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Ask Slashdot: How To Communicate Security Alerts? 84

Posted by Soulskill
from the your-computer-is-broadcasting-an-ip-address dept.
Capt.Michaels writes: "I need to start sending security alerts and warnings to employees at my somewhat sizable company. My problem: I'm not sure how to send these alerts without freaking everyone out and causing the help desk to get flooded with phone calls. For example, let's take the current Internet Explorer exploit that caused US-CERT to recommend switching browsers. I don't want everyone killing our limited help desk with ridiculous questions like, 'I downloaded $New_Browser, how can I get my toolbar? How do I bookmark things in this browser? Can you tell me which browser you recommend?' Simply put: some vulnerabilities are worth major changes, but many aren't. If we switched software every time a new vulnerability came out, we'd never get anything done. Sooner or later, a patch will come out, and everything will be back to normal. But how do I communicate to end users that they should be aware of an issue and take extra care until it's fixed, without causing panic?"
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Ask Slashdot: How To Communicate Security Alerts?

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  • by Anonymous Coward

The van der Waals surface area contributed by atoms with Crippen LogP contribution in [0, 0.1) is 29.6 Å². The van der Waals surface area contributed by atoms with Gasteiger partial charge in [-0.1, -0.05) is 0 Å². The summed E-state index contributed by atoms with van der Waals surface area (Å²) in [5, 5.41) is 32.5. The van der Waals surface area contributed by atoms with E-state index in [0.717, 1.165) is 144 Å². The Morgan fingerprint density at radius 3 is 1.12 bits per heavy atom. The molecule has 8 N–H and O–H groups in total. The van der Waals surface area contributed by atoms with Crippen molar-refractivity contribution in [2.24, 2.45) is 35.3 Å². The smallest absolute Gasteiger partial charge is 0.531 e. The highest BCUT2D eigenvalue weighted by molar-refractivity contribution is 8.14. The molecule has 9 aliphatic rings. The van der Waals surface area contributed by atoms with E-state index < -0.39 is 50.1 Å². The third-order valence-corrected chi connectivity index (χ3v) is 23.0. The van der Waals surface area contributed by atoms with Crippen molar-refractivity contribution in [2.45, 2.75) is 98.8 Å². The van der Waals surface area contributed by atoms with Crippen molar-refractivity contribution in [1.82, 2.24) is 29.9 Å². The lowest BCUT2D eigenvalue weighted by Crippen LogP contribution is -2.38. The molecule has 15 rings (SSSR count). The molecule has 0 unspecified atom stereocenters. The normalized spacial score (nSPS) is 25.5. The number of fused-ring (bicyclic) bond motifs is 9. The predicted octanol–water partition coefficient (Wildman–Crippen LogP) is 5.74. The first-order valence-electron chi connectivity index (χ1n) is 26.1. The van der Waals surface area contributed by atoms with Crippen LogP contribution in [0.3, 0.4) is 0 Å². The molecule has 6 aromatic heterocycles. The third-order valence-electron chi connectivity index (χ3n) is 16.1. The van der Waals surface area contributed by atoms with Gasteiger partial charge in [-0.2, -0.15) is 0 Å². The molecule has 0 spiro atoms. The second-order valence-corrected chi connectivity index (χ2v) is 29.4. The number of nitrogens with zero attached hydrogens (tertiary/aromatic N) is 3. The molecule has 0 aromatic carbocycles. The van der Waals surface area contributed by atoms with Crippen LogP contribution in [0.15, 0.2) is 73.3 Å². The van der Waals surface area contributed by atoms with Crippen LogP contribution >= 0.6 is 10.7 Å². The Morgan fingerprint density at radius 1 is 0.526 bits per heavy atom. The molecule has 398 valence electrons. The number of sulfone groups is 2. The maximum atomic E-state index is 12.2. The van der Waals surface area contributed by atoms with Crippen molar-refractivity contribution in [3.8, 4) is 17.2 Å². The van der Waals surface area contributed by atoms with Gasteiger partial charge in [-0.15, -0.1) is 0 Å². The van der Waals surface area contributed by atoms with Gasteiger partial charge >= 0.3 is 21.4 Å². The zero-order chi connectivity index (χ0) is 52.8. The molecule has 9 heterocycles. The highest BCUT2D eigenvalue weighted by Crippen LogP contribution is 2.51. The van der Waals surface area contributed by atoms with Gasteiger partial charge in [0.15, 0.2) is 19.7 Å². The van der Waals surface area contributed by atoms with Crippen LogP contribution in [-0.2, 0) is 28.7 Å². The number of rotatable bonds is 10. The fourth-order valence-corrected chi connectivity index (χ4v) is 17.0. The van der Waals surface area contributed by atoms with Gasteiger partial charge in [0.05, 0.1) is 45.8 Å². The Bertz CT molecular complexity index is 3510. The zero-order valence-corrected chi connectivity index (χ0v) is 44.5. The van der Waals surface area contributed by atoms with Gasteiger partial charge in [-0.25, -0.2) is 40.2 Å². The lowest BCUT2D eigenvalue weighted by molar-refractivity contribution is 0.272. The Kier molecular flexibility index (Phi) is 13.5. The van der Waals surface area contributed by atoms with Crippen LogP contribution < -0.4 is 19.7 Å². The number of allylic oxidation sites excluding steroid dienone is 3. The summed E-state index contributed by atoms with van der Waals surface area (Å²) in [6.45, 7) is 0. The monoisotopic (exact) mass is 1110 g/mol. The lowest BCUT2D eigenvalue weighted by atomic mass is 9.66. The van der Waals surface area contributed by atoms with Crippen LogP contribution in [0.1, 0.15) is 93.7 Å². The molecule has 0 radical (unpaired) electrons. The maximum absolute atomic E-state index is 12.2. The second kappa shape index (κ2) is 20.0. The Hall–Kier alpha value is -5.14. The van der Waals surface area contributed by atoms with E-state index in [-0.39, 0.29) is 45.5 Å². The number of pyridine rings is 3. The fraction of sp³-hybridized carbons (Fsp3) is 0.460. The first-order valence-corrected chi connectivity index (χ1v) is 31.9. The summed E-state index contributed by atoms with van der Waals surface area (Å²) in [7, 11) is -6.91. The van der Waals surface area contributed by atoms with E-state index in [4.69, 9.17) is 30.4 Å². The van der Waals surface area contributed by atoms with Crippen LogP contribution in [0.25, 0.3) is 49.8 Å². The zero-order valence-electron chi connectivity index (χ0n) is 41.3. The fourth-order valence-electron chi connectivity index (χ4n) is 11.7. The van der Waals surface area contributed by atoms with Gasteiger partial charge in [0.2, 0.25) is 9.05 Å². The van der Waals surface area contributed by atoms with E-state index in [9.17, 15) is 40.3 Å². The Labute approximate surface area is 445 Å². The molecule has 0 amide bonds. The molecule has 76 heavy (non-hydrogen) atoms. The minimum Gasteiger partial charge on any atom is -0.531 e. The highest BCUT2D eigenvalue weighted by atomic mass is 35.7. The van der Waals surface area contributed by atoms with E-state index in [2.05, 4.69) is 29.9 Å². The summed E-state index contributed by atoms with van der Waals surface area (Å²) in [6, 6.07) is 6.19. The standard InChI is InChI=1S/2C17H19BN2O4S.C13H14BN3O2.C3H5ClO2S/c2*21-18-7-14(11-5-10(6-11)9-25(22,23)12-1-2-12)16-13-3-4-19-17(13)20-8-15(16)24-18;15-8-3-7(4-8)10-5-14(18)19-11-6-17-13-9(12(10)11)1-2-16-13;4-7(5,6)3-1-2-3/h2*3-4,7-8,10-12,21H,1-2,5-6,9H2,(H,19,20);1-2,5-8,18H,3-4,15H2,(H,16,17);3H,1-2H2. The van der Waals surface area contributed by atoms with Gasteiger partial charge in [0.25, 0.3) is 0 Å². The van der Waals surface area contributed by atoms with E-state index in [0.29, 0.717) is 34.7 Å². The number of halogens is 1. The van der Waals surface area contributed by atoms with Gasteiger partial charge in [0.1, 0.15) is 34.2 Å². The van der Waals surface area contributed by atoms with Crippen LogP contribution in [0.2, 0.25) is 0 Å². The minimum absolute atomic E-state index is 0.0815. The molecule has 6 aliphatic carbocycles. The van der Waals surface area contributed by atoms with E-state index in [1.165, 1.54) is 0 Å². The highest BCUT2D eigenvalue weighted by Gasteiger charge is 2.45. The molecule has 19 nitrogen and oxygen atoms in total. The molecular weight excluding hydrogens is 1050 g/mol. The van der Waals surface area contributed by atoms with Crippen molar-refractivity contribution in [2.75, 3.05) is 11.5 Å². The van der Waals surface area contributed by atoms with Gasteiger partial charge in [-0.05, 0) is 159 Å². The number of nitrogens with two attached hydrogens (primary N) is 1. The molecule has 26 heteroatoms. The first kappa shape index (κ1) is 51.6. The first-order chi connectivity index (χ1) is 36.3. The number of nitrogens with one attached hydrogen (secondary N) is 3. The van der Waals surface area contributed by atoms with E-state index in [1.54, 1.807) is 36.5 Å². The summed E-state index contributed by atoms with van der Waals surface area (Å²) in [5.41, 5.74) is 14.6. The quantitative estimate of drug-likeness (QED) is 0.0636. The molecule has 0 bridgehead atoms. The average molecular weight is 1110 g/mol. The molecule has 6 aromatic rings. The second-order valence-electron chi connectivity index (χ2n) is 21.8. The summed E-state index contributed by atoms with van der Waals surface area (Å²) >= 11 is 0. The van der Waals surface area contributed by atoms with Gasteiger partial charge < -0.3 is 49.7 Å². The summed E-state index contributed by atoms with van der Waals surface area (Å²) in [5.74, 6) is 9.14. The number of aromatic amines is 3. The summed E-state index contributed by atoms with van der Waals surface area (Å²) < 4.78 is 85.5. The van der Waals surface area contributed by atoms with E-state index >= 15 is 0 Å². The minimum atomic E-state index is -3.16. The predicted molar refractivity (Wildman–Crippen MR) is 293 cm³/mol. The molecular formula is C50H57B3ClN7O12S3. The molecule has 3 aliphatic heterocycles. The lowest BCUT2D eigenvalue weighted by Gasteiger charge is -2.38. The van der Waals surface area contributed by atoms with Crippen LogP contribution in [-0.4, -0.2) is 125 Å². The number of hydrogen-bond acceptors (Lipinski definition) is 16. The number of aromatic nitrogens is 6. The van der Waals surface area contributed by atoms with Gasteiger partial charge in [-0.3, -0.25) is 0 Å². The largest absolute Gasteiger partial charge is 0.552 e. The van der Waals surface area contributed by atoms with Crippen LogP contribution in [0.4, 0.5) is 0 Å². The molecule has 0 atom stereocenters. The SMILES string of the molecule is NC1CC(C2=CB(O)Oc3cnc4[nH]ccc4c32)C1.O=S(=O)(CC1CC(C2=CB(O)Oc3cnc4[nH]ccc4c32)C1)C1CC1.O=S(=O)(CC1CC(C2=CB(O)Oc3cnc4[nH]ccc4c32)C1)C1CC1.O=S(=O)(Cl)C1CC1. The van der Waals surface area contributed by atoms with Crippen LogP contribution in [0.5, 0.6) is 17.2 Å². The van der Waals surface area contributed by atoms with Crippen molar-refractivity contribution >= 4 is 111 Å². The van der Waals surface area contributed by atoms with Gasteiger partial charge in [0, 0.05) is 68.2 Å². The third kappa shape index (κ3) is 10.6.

Problem solved. Just relay on your backend infrastructure.

    - NSA guy

    • I like my method:

      "FIRE!"

    • Re:Don't tell them. (Score:5, Interesting)

      by Tuidjy (321055) on Friday May 02, 2014 @03:56PM (#46902997)

      They ask. They hear something from their friends and colleagues, and retain a garbled version ranging from "OMG, everything Microsoft needs to be erased!" to "Go to this website and it will fix your IE". If you are lucky, they call you before they try to do something astoundingly stupid.

      I'm the IT director for a aftermarket auto-manufacturer, and we keep our Internet facing network and our production/POS/ERP networks physically separate. Each of our Internet facing PCs has IE, and a crippled version of Chrome (same idea as Iron) installed.

      A few nights ago, I ran a script that stored everyone's IE bookmarks in a backup, and overwrote them with a list of less than a twenty bookmarks, including the company's website, the banking sites for scanning checks, the website that stores our scanned invoices... you get the idea.

      I sent an email instructing them to use IE only for the sites for which there is a bookmark, and use the crippled Chrome for everything else. Last night I restored the bookmarks, and while I was at it, checked a few histories here and there. People seem to have complied with the instructions. I saw only one clear violation, and it was work related, to a website that I may have added to the bookmarks, if I had thought of it.

      Today, according to my assistant, there have been three calls from people who did not get their bookmarks back, and a few from people who did not know about bookmarks before, and now want the 'official list' back.

      All in all, I'm glad how it went.

  • by Anonymous Coward